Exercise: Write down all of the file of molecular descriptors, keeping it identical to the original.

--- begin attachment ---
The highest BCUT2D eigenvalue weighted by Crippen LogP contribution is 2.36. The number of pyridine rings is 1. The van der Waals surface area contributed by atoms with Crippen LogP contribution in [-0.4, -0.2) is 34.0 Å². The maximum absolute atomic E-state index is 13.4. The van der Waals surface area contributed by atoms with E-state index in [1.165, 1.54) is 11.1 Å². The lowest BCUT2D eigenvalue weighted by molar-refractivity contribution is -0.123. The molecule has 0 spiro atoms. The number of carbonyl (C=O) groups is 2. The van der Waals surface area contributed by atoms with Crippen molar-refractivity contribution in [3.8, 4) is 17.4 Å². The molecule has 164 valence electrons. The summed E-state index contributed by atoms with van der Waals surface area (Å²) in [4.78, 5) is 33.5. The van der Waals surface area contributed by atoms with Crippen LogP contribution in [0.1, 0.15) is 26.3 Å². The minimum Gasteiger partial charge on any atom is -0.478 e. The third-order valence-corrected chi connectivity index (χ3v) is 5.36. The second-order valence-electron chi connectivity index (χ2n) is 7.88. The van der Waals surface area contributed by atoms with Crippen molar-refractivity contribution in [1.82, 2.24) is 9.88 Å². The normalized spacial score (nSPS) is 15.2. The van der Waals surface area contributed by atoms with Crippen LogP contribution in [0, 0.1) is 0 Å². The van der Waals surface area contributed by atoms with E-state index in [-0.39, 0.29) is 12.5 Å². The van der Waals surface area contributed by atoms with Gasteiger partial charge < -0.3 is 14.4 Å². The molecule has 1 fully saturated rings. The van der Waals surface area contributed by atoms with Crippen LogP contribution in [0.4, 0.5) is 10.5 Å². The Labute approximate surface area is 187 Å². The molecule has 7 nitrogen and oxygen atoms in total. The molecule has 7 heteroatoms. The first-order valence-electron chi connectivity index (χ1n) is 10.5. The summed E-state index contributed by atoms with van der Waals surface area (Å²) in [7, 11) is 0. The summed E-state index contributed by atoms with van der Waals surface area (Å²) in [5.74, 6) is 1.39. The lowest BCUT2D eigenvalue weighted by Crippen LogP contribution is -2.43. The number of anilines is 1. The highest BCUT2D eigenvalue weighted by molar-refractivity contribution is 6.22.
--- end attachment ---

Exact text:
The highest BCUT2D eigenvalue weighted by Crippen LogP contribution is 2.36. The number of pyridine rings is 1. The van der Waals surface area contributed by atoms with Crippen LogP contribution in [-0.4, -0.2) is 34.0 Å². The maximum absolute atomic E-state index is 13.4. The van der Waals surface area contributed by atoms with E-state index in [1.165, 1.54) is 11.1 Å². The lowest BCUT2D eigenvalue weighted by molar-refractivity contribution is -0.123. The molecule has 0 spiro atoms. The number of carbonyl (C=O) groups is 2. The van der Waals surface area contributed by atoms with Crippen molar-refractivity contribution in [3.8, 4) is 17.4 Å². The molecule has 164 valence electrons. The summed E-state index contributed by atoms with van der Waals surface area (Å²) in [4.78, 5) is 33.5. The van der Waals surface area contributed by atoms with Crippen LogP contribution in [0.1, 0.15) is 26.3 Å². The minimum Gasteiger partial charge on any atom is -0.478 e. The third-order valence-corrected chi connectivity index (χ3v) is 5.36. The second-order valence-electron chi connectivity index (χ2n) is 7.88. The van der Waals surface area contributed by atoms with Crippen molar-refractivity contribution in [1.82, 2.24) is 9.88 Å². The normalized spacial score (nSPS) is 15.2. The van der Waals surface area contributed by atoms with Crippen LogP contribution in [0, 0.1) is 0 Å². The van der Waals surface area contributed by atoms with E-state index in [-0.39, 0.29) is 12.5 Å². The van der Waals surface area contributed by atoms with Gasteiger partial charge < -0.3 is 14.4 Å². The molecule has 1 fully saturated rings. The van der Waals surface area contributed by atoms with Crippen LogP contribution in [0.4, 0.5) is 10.5 Å². The Labute approximate surface area is 187 Å². The molecule has 7 nitrogen and oxygen atoms in total. The molecule has 7 heteroatoms. The first-order valence-electron chi connectivity index (χ1n) is 10.5. The summed E-state index contributed by atoms with van der Waals surface area (Å²) in [7, 11) is 0. The summed E-state index contributed by atoms with van der Waals surface area (Å²) in [5.74, 6) is 1.39. The lowest BCUT2D eigenvalue weighted by Crippen LogP contribution is -2.43. The number of anilines is 1. The highest BCUT2D eigenvalue weighted by molar-refractivity contribution is 6.22.